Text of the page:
Mississippi coroner who buried men without telling their families: ‘I don’t know how to find people’
This article is part of Lost Rites, A series On America’s failed death reporting system.
RAYMOND, Miss. – Gretchen Hankins came to the poor field in Hinds County Friday morning to get her son’s body and to get answers. Didn’t get either.
son hankins, Jonathan David HankinsHe, 39, died of a drug overdose in May 2022, and his body went unclaimed for more than a year while family, friends and police searched for him. Without anyone informing his mother of his death, he was buried in a grave bearing the number: 645 only. Several men They were buried without telling their families, sparking widespread public outrage after NBC News exposed the case last year.
Early Friday, Gretchen Hankins entered the poor man’s field, on the grounds of the county jail farm, for the first time, to witness the exhumation of her son so his body could be prepared for a proper funeral. She said a staff member at the Hinds County coroner’s office told her she could attend the exhumation.
Hinds County Coroner Sharon Gresham Stewart was also there, and Hankins began pressing the coroner to find out why she had not been told about her son’s death.
As Hankins’ sister recorded on the phone, Gresham Stewart said the lapse was not her fault.
“I don’t know about missing people,” said Gresham Stewart, who has served as Hinds County’s elected coroner since 1999. “I don’t know how to find people. I don’t know how to find people.” I know how to determine the cause and manner of death. But if I failed to look for people, I apologize. “I don’t know how to find people.”
“But it’s your job, and when you take that job, you’re supposed to learn how to do it,” Hankins replied.
Billy Martin, spokesman for the state medical examiner, said county coroners are required to take action 40-hour training course Every four years includes instructions on locating and communicating with next of kin.
Although each county has its own procedures, Martin said that “ultimate responsibility for reporting a death rests with the county coroner.”
Shortly after Hankins criticized Gresham Stewart for not notifying her of her son’s death, Gresham Stewart told her she couldn’t be there. A Hinds County sheriff’s deputy ordered Hankins, her sister, friends, a reporter and a photographer to stay away from the cemetery.
Gresham Stewart did not immediately respond to a request for comment. A spokesman for the Hinds County Police Department said members of the public should request access to the pauper’s cemetery because it is located on prison property.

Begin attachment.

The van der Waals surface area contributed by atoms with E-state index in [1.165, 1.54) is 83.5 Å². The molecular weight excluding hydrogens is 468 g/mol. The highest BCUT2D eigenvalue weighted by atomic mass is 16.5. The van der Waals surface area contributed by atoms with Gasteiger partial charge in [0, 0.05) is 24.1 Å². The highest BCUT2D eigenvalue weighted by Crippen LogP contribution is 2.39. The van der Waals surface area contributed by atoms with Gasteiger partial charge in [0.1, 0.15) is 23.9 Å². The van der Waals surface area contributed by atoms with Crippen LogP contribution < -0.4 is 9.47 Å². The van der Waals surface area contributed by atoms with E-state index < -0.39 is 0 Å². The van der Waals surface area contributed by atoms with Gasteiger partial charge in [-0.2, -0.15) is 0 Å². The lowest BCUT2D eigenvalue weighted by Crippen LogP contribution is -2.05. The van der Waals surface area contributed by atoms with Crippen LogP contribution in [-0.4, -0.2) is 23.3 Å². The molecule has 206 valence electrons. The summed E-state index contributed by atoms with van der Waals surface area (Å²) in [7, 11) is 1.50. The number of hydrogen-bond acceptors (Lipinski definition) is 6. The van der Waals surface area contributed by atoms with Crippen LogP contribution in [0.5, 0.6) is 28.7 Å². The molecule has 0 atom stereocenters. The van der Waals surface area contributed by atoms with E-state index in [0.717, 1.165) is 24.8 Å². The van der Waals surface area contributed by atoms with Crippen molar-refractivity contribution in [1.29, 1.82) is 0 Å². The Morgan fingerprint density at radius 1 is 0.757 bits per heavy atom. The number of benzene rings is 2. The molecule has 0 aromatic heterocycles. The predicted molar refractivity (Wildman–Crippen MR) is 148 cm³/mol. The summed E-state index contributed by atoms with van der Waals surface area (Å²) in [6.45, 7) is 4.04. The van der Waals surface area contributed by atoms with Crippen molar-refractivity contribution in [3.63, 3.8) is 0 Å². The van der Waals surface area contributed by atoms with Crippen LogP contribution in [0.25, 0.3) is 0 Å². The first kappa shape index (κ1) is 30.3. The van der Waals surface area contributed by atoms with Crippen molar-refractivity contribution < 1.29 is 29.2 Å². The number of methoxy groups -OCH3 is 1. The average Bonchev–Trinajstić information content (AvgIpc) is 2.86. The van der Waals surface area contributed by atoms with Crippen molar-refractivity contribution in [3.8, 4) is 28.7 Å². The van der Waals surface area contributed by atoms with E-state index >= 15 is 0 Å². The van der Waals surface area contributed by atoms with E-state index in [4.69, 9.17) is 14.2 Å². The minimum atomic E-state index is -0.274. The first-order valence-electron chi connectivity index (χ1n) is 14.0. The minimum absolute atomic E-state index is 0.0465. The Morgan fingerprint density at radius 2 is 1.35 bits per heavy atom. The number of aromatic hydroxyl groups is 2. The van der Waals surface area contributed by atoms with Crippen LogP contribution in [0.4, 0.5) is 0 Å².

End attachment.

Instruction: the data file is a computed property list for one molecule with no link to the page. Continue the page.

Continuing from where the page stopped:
It was the first time Hankins had met Gresham Stewart since she learned of the death of her son, Jonathan David Hankins, in December, when an NBC News reporter came to her doorstep to share the news as part of a Investigation In Hinds County Failed Death Notifications.
Documents obtained by NBC News show that Gresham Stewart’s office identified Jonathan Hankins’ body a few days after he was found dead in a Jackson hotel room, but no one contacted his mother, even though she reported him missing to authorities in nearby Rankin. The county and Jonathan’s names have been posted in a publicly available federal missing persons database.
A Google search of Jonathan Hankins’ name by Gresham Stewart’s office could have provided information about his family and their attempts to find him.
After finally learning of her son’s death from NBC News in December, Hankins said she paid the county $300 to regain the rights to his body and exhume his remains.
“I’m the mother, and you didn’t call me when my son was buried,” Hankins told Gresham Stewart after arriving at Fakir’s Field on Friday morning, according to a recording provided to NBC News.
“Sometimes we don’t know how to contact families,” Gresham-Stewart answered.
Gresham Stewart, who spent nearly two decades as a mortician before being elected as Hinds County coroner, has not spoken publicly about the matter. Failed notifications. Before the scandal it was The Clarion Ledger said A newspaper reported in 2022 that the number of unclaimed bodies handled by her office had risen sharply over the past two decades — a trend replicated in large and medium-sized cities across the country in an era rife with opioid addiction, rising homelessness and increasingly broken families. .